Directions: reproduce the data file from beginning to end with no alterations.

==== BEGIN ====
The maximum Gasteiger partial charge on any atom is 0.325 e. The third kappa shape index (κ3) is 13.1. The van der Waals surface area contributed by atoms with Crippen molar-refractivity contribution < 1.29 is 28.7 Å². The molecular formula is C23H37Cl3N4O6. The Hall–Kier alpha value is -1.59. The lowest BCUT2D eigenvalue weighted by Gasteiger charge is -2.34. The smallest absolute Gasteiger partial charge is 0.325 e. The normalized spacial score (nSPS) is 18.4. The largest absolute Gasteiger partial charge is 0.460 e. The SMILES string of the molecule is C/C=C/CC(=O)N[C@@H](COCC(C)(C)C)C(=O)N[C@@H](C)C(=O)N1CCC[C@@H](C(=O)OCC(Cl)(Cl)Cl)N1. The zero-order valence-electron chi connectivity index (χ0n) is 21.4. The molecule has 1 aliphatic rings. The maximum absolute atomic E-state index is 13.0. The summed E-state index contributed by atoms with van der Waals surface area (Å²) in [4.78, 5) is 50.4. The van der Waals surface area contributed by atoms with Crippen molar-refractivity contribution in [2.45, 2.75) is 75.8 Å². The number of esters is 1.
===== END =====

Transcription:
The maximum Gasteiger partial charge on any atom is 0.325 e. The third kappa shape index (κ3) is 13.1. The van der Waals surface area contributed by atoms with Crippen molar-refractivity contribution < 1.29 is 28.7 Å². The molecular formula is C23H37Cl3N4O6. The Hall–Kier alpha value is -1.59. The lowest BCUT2D eigenvalue weighted by Gasteiger charge is -2.34. The smallest absolute Gasteiger partial charge is 0.325 e. The normalized spacial score (nSPS) is 18.4. The largest absolute Gasteiger partial charge is 0.460 e. The SMILES string of the molecule is C/C=C/CC(=O)N[C@@H](COCC(C)(C)C)C(=O)N[C@@H](C)C(=O)N1CCC[C@@H](C(=O)OCC(Cl)(Cl)Cl)N1. The zero-order valence-electron chi connectivity index (χ0n) is 21.4. The molecule has 1 aliphatic rings. The maximum absolute atomic E-state index is 13.0. The summed E-state index contributed by atoms with van der Waals surface area (Å²) in [4.78, 5) is 50.4. The van der Waals surface area contributed by atoms with Crippen molar-refractivity contribution in [2.45, 2.75) is 75.8 Å². The number of esters is 1.